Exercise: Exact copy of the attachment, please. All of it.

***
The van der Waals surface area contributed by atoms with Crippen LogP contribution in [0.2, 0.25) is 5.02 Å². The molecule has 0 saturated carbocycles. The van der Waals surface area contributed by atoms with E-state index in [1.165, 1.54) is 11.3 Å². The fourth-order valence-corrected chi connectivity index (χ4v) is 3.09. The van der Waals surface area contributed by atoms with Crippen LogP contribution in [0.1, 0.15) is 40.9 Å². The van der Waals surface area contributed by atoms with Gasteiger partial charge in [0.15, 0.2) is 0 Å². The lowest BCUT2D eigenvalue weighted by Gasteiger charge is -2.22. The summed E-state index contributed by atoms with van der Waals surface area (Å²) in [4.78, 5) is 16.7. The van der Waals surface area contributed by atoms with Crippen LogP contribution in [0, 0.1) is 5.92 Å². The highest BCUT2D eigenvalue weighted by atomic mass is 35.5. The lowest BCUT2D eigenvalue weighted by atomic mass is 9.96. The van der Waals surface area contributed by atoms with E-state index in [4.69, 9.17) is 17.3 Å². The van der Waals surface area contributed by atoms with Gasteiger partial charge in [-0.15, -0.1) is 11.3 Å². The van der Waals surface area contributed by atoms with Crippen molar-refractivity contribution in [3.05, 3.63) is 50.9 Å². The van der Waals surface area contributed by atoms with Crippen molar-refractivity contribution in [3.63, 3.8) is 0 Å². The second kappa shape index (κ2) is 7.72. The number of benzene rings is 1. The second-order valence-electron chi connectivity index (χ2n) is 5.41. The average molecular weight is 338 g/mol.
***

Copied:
The van der Waals surface area contributed by atoms with Crippen LogP contribution in [0.2, 0.25) is 5.02 Å². The molecule has 0 saturated carbocycles. The van der Waals surface area contributed by atoms with E-state index in [1.165, 1.54) is 11.3 Å². The fourth-order valence-corrected chi connectivity index (χ4v) is 3.09. The van der Waals surface area contributed by atoms with Crippen LogP contribution in [0.1, 0.15) is 40.9 Å². The van der Waals surface area contributed by atoms with Gasteiger partial charge in [0.15, 0.2) is 0 Å². The lowest BCUT2D eigenvalue weighted by Gasteiger charge is -2.22. The summed E-state index contributed by atoms with van der Waals surface area (Å²) in [4.78, 5) is 16.7. The van der Waals surface area contributed by atoms with Crippen LogP contribution in [0, 0.1) is 5.92 Å². The highest BCUT2D eigenvalue weighted by atomic mass is 35.5. The lowest BCUT2D eigenvalue weighted by atomic mass is 9.96. The van der Waals surface area contributed by atoms with E-state index in [4.69, 9.17) is 17.3 Å². The van der Waals surface area contributed by atoms with Gasteiger partial charge in [-0.15, -0.1) is 11.3 Å². The van der Waals surface area contributed by atoms with Crippen molar-refractivity contribution in [3.05, 3.63) is 50.9 Å². The van der Waals surface area contributed by atoms with Crippen molar-refractivity contribution in [3.63, 3.8) is 0 Å². The second kappa shape index (κ2) is 7.72. The number of benzene rings is 1. The second-order valence-electron chi connectivity index (χ2n) is 5.41. The average molecular weight is 338 g/mol.